On Thursday, July 12, Cleveland looked both backwards and to the future as he addressed the Carmi Kiwanis Club at its weekly noon meeting.
Cleveland, a Kiwanian himself and the former publisher/editor of The Times, spoke about the past, present and future of the Carmi Kiwanis Club.
Much of the club’s past that Cleveland recounted was gleaned from a publication by another noted Carmi newspaperman, J. Robert Smith, who had penned a history of the club in 1973 to mark its 50th anniversary. Like Cleveland, Smith was a Kiwanian and a past president.
Cleveland also commented on the current status of the club and pondered on what the future might hold for the organization. To that end, he had asked current members to offer what their vision of the club’s future might be, and he shared many of those comments with the club.
While on the subject of how to make Kiwanis meetings more interesting, Cleveland brought up the good-natured banter that had existed in the past between former members Frank Brown and Gary Finch.
“For those that don’t know, Frank was a preacher and Gary was definitely not a preacher,” said Cleveland. “Gary was an attorney with a sharp wit and a sharp voice. You’d think those guys would be the last in the world to get along and do something like this, but they did get along and had a great time trading banter back and forth at Kiwanis meetings. And I think that was one of the things that was attractive to the Kiwanians because you never knew what Gary and Frank would come up with.”
For example, Brown once brought a small pig as a “white elephant” gift for the club’s Christmas party and the pig wound up on a table in front of Finch.
“And the pig had an accident; at least we think it was an accident,” said Cleveland. “And as a consequence, Gary, being a lawyer, filed a lawsuit, he said.”
Of course, the suit was fictitious, but it made for some humorous dialogue at the club’s next meeting.
But there was even more to the story, as Dan Drone, the longest-tenured current Kiwanian, noted.
“Buck Russell was a member at that time,” recounted Drone, “and he took the pig home to his farm. He was going to raise the pig, then butcher it for bacon or sausage. Well shortly after, Buck Russell’s barn burned to the ground and the pig burned, too, so the evidence [for the lawsuit] got destroyed.”
“Case dismissed,” deadpanned Cleveland.
The annual Corn Days festival is, without a doubt, the Kiwanians’ most well-known project. According to Smith’s publication, the first Corn Day was held in 1929 and the first Corn King was crowned a year later. In those days, grown men were selected as Corn King and the winner was chosen by who had the best yield of bushels of corn per acre that season (today, the Corn King and Queen are the top male and female 4-H members in the county).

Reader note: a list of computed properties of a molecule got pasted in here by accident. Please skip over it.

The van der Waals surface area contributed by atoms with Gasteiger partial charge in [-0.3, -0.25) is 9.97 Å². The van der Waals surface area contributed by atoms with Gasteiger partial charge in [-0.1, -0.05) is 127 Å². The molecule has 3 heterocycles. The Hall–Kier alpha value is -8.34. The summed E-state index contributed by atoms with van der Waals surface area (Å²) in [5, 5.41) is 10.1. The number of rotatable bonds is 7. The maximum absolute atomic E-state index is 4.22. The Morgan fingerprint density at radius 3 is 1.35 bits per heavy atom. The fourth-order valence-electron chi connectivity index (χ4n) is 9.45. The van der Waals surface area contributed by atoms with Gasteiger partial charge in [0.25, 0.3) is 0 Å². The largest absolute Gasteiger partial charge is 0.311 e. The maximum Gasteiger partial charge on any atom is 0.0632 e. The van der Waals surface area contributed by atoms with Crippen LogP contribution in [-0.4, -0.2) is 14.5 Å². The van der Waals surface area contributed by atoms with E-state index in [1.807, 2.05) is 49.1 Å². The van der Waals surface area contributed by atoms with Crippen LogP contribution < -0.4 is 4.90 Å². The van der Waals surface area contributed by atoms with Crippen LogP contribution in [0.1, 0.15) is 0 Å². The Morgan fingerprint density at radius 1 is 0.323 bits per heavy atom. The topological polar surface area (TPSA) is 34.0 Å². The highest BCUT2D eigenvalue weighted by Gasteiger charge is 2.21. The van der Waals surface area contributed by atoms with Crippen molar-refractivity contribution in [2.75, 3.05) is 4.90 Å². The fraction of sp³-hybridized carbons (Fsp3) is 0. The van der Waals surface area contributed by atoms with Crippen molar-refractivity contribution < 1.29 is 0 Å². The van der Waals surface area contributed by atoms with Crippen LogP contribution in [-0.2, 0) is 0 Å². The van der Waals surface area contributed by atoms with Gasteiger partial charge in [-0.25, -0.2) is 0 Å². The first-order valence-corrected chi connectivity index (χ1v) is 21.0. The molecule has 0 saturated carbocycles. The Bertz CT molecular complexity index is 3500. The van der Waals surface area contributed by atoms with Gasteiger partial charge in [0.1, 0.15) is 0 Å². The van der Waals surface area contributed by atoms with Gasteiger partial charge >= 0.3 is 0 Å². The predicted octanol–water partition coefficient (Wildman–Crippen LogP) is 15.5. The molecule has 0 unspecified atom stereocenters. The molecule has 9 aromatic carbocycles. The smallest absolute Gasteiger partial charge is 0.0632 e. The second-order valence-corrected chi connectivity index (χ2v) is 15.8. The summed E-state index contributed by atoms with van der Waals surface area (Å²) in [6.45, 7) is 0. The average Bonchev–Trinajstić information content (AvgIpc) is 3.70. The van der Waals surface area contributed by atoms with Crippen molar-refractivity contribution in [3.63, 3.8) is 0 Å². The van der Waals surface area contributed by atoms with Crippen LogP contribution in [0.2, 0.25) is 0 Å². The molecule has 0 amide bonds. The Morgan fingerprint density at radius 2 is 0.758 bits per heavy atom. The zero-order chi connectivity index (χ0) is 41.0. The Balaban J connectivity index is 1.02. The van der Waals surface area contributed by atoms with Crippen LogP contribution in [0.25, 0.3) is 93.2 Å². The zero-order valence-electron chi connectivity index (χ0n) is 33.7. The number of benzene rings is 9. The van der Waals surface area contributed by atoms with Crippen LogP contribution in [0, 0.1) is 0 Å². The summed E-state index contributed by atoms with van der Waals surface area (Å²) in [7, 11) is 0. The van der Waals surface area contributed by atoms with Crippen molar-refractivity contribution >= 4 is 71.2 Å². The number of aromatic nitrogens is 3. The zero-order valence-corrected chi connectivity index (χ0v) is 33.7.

In 1949, the Corn Day parade was said to have had 20,000 people in attendance as “bearded men astride horses celebrated the 100th anniversary of the California Gold Rush.”
In the 1930s, in addition to Corn Day, the club also had Rooster Day (starting in 1932) and Watermelon Day (starting in 1936). As late as 1938, both festivals were still booming before eventually dying out.
While Corn Day may be what the average Carmian associates most with the Kiwanis, Cleveland also noted the club hosts Pancake Day (its major fundraiser) each year and Peanut Day (which, Cleveland pointed out, has seen a recent resurgence thanks in large part to Kiwanian Kati Sturgal), goes to Brownsville School each Christmas to present gifts and sing carols, presents the annual Educator of the Year award, hosts the annual State of the District program with the local school superintendent, recognizes the Students of the Quarter and makes contributions to many local causes.
In addition, the Kiwanis club, in the past, has built and maintained the Girl Scout house, made financial contributions to enable local musicians to attend out-of-town functions, including a Kiwanis International Convention in Miami several years ago, hosted and sponsored circuses, go-kart races, speeches, musical programs and travelogues, helped make major upgrades to Bradshaw-Jaycee Park, helped erect a nativity display at what is now Veteran’s Memorial Park and put up American flags on national holidays on behalf of the Chamber of Commerce.
Lance Barbre, who has been a member ever since returning to Carmi from college in 1997, noted that he has seen a milestone for the club in his days: the introduction of women into the club. None of the members present could remember the exact year that happened, but Cleveland recalled it was a contentious issue for some and even cost the club a member or two in protest.
“But I have to say, from my perspective, that was one of the best things that ever happened to this club,” said Cleveland, “and it’s a shame it didn’t happen earlier because women have brought and continue to bring a lot to the table in this organization.”
The forerunner to what is now called the Kiwanis Club started in Detroit in 1915 and was called the Supreme Lodge Benevolent Order Brothers. After changing its name to Kiwanis, the club adopted the motto “We build” until it was changed to “Serving the children of the World” in 2005.
Mt. Carmel started a Kiwanis chapter in 1922 and Carmi started its chapter a year later with attorney Joe A. Pearce serving as its first president. The first regular noon luncheon was held on June 7, 1923 in the basement of the former Carnegie Library. There were 50 charter members and Carmi’s population was around 2,000 at that time.
The current Carmi Kiwanis club meets every Thursday at noon in the basement of the Farm Bureau building.
Story and photo provided by Toby Brown